Archive | November, 2012

Quails, the easy way…

25 Nov

quail gourmet

I don’t know about you, but I love quails! I have been eating them since I was a child, along with other birds. When I say birds, I mean cute little birds. That was long ago when I’d go hunting with my father, before guns became illegal in Australia. Culling of quails, kangaroos and rabbits was encouraged as their population was out of control in southern New South Wales. The occasional stray bird that made it into the hunting sack was also naturally eaten.

As a child I ate almost anything that gave me sensory overload, but now, I stick to domesticated meat. So cute little birds are off the menu, except quails. Funny enough, I still find it very strange that mushrooms threw me off but eating a bird from head to claws didn’t. huh!?

I remember reading a chapter in Medium Raw where Anthony Bourdain likened the expressions of several chefs after they devoured the 16 cm Ortolan Bunting in one bite to “an identical just-fucked look”. As I child I don’t think I could have been that articulate about my dad’s expression as he had his stray finch, but I can certify that he was a happy man eating it.

Quails have delicate lean meat. They can be deep-fried, grilled or roasted. Some like to brine before roasting, others don’t. I fall into the second group. I really don’t see the point of brining. The quail is so small and will remain tender if not overcooked. I tend not to deep fry at home so roasting is my preferred style. I reserve the deep-fried experience for when I eat out at a Vietnamese restaurant where they’re bound to have crispy fried quail on the menu.

I’ve always been curious about how they debone quails at restaurants too so I pulled out my Le Cordon Bleu cooking book for answers. I’d never done that before and was feeling adventurous. I managed to debone one before giving up. I settled for the easy way, leaving the meat attached to the carcass. In hindsight, I wish had deboned all of them! Deboning = more stuffing and easy eating with knife and fork. Not deboning = less stuffing and a lot of handiwork.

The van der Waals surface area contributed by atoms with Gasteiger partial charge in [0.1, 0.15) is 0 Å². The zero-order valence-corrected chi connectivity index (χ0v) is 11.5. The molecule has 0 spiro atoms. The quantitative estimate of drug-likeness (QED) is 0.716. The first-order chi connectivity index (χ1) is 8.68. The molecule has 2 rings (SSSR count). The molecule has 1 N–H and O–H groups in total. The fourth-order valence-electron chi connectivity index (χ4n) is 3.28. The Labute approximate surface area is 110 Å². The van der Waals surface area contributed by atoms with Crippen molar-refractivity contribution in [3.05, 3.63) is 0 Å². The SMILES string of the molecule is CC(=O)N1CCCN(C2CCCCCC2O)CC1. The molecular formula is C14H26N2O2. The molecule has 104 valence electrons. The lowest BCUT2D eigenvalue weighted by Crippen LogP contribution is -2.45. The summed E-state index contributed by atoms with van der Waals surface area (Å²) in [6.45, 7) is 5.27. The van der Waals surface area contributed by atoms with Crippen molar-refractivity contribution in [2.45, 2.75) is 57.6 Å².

I was impressed with the overall result and my guinea pig at work provided the positive feedback to call for a post. It’s not often that you see your six-foot plus colleague, sleeves rolled up tearing into a quail with delight, mumbling the words fee fi fo fum! (ok I made the last part up because you can’t help but think that when eating quails)

Let me know if you try this recipe. I would love to hear about your experience. Don’t like quails? Just use chicken or preferred bird with this to-die-for stuffing.


stuffing ingredients

  • 6 quails
  • 1 clove of garlic
  • handful of mushrooms, chopped finely
  • a few celery sticks, chopped finely
  • 5 tbsp of light olive oil
  • 50g of butter
  • 1 cup of couscous
  • brazil nuts, chopped roughly
  • finely chopped mixed herbs (oregano, marjoram, tarragon, rosemary, sage)
  • salt and pepper to taste


Wash quails, clean their insides, pat dry with paper towel, then debone or leave them whole. Set aside in a roasting dish.

plump quailsdeboned quail

In a heavy based pot, fry the garlic lightly in 1 tbsp of olive oil on medium heat until aroma fills the air (1-2min). Add, mushrooms, celery and half the herbs then sauté on low heat for about 5-10minutes or until all ingredients are tender.


Meanwhile place couscous in a container or bowl, add enough boiling water to cover, add butter and seal with lid or cling wrap. Set aside for at least 10 minutes.

Fluff the couscous using a fork, add the contents of the pan and the nuts. Combine well then stuff the quails using a small spoon.

couscous stuffing

Once stuffed, pan fry the quails (2 at a time) on medium heat until lightly golden on most sides then transfer to roasting dish.

frying quails

In a small bowl or cup, combine remaining herb mixture and olive oil (4 tbsp), season well with salt and pepper, then spread all over the quails. Use your hands to make sure they get evenly coated.

basting quails basted quails

Roast in a medium oven at 180C for about 20 minutes.

roasted quail


Beetroot Pearl Barley Risotto

13 Nov

I’ve loved pearl barley ever since I was a child. My mother would make an amazing sweet winter soup called haboub (translates to grains I think). My mother’s recipe includes pearl barley, chickpeas, sugar, aniseed, fennel and water. After she had filled our bowls, we’d sprinkle a little desiccated coconut on top and gobble up with delight. I would go for seconds, at times even thirds, depending on how much I could squeeze in after dinner.

Since then, I hadn’t come across pearl barley until my recent cooking class on superfoods. When I saw pearl barley on the menu, it instantly brought back memories of the cold Sydney winter, flannel pajamas and warm bowls of haboub. However, this dish was savoury as opposed to sweet. I couldn’t wait to learn how to make it and taste it of course. After the first mouthful, I saw myself making it often.